New treatment could restore insulation secretion in type 2 diabetics

by Barbara Hewitt on October 17, 2014

A new treatment for type 2 diabetes, which targets the disease mechanism itself and not just the symptoms, is being tested by scientists in Sweden.

For the first time, knowledge about the individual patient’s genetic risk profile is being used by researchers at Lund University. This could mean a treatment that completely restores the capacity to secrete insulin in those who have an impaired risk gene.


The treatment may restore the capacity to secrete insulin in those who have an impaired risk gene

‘The concept of treatment personalised to the individual’s risk profile has great potential. Our results show that it is possible to block the effects of a common risk gene for type 2 diabetes,’ said Anders Rosengren, the diabetes researcher at Lund University in charge of the project.

A milestone was an article in the journal Science in 2009. At the time, several research teams from Lund University were able to report that a common gene variant in the population makes insulin-producing cells sensitive to stress hormones. This greatly impairs the cells’ capacity to secrete insulin.

Continued work showed that Yohimbin, a drug that had been deregistered for several years, effectively blocked the gene variant’s damaging effects both in animal experiments and in experiments with donated human insulin-producing cells. When Yohimbin was administered, the capacity to secrete insulin improved.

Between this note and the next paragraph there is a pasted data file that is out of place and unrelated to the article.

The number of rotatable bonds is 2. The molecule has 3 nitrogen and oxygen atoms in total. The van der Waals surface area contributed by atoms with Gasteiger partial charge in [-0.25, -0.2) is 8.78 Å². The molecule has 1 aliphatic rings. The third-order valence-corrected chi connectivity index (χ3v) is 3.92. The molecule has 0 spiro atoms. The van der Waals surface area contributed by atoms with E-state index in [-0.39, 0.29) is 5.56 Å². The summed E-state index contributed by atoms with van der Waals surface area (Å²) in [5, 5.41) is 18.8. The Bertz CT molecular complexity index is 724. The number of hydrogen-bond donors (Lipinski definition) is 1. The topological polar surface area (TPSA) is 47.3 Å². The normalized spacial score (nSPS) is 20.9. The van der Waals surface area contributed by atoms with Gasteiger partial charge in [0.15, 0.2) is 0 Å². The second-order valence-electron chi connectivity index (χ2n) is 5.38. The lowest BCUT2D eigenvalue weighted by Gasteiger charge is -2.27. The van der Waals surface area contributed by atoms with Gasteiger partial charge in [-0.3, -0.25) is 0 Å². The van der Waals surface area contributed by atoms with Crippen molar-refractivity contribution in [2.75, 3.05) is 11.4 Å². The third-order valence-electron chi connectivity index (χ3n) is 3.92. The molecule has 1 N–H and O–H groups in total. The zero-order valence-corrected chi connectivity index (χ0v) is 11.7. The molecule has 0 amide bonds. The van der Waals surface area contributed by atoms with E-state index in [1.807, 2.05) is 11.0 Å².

The gene variant is common, with around 30% of the population having it, and it’s even more frequent in patients with type 2 diabetes. Out of 400, 000 people in Sweden who have type 2 diabetes, some 40% of patients are carriers.

‘The fact that this was an old drug made this journey a lot faster. The substance had already been tested for safety and approved,’ said researcher Erik Renström, adding that with a known disease mechanism and a method to neutralise it, the obvious next step was to test it on patients.

Some 50 patients with type 2 diabetes were recruited for the study, of which 21 did not have the risk variant, while the remainder were carriers. All of them underwent a glucose tolerance test, which shows how well insulin secretion responds to excess sugar load. Not unexpectedly, the secretion was 25% worse in patients who had the risk gene.

Subsequently, all participants in the study were given either Yohimbin or a placebo on three different occasions and insulin secretion was registered again.

‘Yohimbin neutralised the effects of the risk gene. The carriers of the risk gene gained the same capacity to secrete insulin as those without the risk variant,’ said Yunzhao Tang, principal author of the study.

‘Yohimbin must be modified to minimise side effects, in this case raised blood pressure, and we need the help of a cooperation partner to achieve this. The substance must also be tested on more patients before it can become a clinical drug,’ Rosengren explained.

‘Purely theoretically, the drug should be effective for the 40% of type 2 diabetes sufferers who are carriers of the genetic risk variant,’ he added.

The opinions expressed in this article do not necessarily reflect the views of the Community and should not be interpreted as medical advice. Please see your doctor before making any changes to your diabetes management plan.

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